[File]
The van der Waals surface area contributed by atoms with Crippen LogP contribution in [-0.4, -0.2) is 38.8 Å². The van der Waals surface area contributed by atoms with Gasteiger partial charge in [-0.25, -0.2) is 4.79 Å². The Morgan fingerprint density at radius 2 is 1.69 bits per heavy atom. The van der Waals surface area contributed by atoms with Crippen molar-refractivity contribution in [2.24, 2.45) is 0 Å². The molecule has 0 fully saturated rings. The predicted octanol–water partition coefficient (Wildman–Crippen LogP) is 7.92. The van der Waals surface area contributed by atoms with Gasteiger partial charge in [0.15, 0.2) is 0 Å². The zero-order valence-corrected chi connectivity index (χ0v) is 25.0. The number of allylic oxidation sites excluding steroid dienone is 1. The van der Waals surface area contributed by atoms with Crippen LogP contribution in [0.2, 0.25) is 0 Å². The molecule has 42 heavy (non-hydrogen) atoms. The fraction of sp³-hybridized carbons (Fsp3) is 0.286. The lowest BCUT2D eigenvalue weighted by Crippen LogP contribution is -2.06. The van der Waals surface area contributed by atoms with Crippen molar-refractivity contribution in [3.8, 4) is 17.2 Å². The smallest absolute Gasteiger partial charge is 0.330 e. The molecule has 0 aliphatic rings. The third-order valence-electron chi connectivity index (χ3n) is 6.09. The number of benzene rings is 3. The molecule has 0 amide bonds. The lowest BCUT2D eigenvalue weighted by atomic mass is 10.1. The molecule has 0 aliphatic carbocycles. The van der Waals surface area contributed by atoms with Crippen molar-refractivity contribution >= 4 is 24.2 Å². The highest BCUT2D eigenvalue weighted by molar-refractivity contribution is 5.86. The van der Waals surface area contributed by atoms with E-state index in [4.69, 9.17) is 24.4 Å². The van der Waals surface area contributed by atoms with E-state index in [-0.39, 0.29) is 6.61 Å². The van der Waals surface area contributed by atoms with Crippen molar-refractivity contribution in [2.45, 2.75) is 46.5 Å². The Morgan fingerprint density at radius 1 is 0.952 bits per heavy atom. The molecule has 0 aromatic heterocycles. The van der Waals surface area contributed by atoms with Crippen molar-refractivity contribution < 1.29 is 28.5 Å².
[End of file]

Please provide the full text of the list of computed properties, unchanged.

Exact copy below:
The van der Waals surface area contributed by atoms with Crippen LogP contribution in [-0.4, -0.2) is 38.8 Å². The van der Waals surface area contributed by atoms with Gasteiger partial charge in [-0.25, -0.2) is 4.79 Å². The Morgan fingerprint density at radius 2 is 1.69 bits per heavy atom. The van der Waals surface area contributed by atoms with Crippen molar-refractivity contribution in [2.24, 2.45) is 0 Å². The molecule has 0 fully saturated rings. The predicted octanol–water partition coefficient (Wildman–Crippen LogP) is 7.92. The van der Waals surface area contributed by atoms with Gasteiger partial charge in [0.15, 0.2) is 0 Å². The zero-order valence-corrected chi connectivity index (χ0v) is 25.0. The number of allylic oxidation sites excluding steroid dienone is 1. The van der Waals surface area contributed by atoms with Crippen LogP contribution in [0.2, 0.25) is 0 Å². The molecule has 42 heavy (non-hydrogen) atoms. The fraction of sp³-hybridized carbons (Fsp3) is 0.286. The lowest BCUT2D eigenvalue weighted by Crippen LogP contribution is -2.06. The van der Waals surface area contributed by atoms with Crippen molar-refractivity contribution in [3.8, 4) is 17.2 Å². The smallest absolute Gasteiger partial charge is 0.330 e. The molecule has 0 aliphatic rings. The third-order valence-electron chi connectivity index (χ3n) is 6.09. The number of benzene rings is 3. The molecule has 0 amide bonds. The lowest BCUT2D eigenvalue weighted by atomic mass is 10.1. The molecule has 0 aliphatic carbocycles. The van der Waals surface area contributed by atoms with Crippen molar-refractivity contribution >= 4 is 24.2 Å². The highest BCUT2D eigenvalue weighted by molar-refractivity contribution is 5.86. The van der Waals surface area contributed by atoms with E-state index in [4.69, 9.17) is 24.4 Å². The van der Waals surface area contributed by atoms with E-state index in [-0.39, 0.29) is 6.61 Å². The van der Waals surface area contributed by atoms with Crippen molar-refractivity contribution in [2.45, 2.75) is 46.5 Å². The Morgan fingerprint density at radius 1 is 0.952 bits per heavy atom. The molecule has 0 aromatic heterocycles. The van der Waals surface area contributed by atoms with Crippen molar-refractivity contribution < 1.29 is 28.5 Å².